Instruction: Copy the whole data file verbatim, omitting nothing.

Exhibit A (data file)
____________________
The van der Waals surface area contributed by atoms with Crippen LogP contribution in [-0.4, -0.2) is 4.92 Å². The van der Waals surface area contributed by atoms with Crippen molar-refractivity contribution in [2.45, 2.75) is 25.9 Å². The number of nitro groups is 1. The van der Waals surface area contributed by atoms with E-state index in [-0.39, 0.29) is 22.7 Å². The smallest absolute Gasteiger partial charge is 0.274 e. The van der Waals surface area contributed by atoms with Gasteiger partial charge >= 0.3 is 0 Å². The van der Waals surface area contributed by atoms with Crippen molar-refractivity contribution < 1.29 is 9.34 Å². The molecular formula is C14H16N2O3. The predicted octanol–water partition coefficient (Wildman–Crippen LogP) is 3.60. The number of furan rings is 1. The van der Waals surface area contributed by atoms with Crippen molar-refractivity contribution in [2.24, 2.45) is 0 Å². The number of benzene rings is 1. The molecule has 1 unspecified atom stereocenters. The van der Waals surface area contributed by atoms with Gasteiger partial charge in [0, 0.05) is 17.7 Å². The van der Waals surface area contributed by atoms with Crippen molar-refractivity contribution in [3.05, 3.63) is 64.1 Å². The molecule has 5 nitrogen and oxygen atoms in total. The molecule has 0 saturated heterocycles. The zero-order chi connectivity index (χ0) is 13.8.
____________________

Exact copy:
The van der Waals surface area contributed by atoms with Crippen LogP contribution in [-0.4, -0.2) is 4.92 Å². The van der Waals surface area contributed by atoms with Crippen molar-refractivity contribution in [2.45, 2.75) is 25.9 Å². The number of nitro groups is 1. The van der Waals surface area contributed by atoms with E-state index in [-0.39, 0.29) is 22.7 Å². The smallest absolute Gasteiger partial charge is 0.274 e. The van der Waals surface area contributed by atoms with Gasteiger partial charge >= 0.3 is 0 Å². The van der Waals surface area contributed by atoms with Crippen molar-refractivity contribution < 1.29 is 9.34 Å². The molecular formula is C14H16N2O3. The predicted octanol–water partition coefficient (Wildman–Crippen LogP) is 3.60. The number of furan rings is 1. The van der Waals surface area contributed by atoms with Crippen molar-refractivity contribution in [2.24, 2.45) is 0 Å². The number of benzene rings is 1. The molecule has 1 unspecified atom stereocenters. The van der Waals surface area contributed by atoms with Gasteiger partial charge in [0, 0.05) is 17.7 Å². The van der Waals surface area contributed by atoms with Crippen molar-refractivity contribution in [3.05, 3.63) is 64.1 Å². The molecule has 5 nitrogen and oxygen atoms in total. The molecule has 0 saturated heterocycles. The zero-order chi connectivity index (χ0) is 13.8.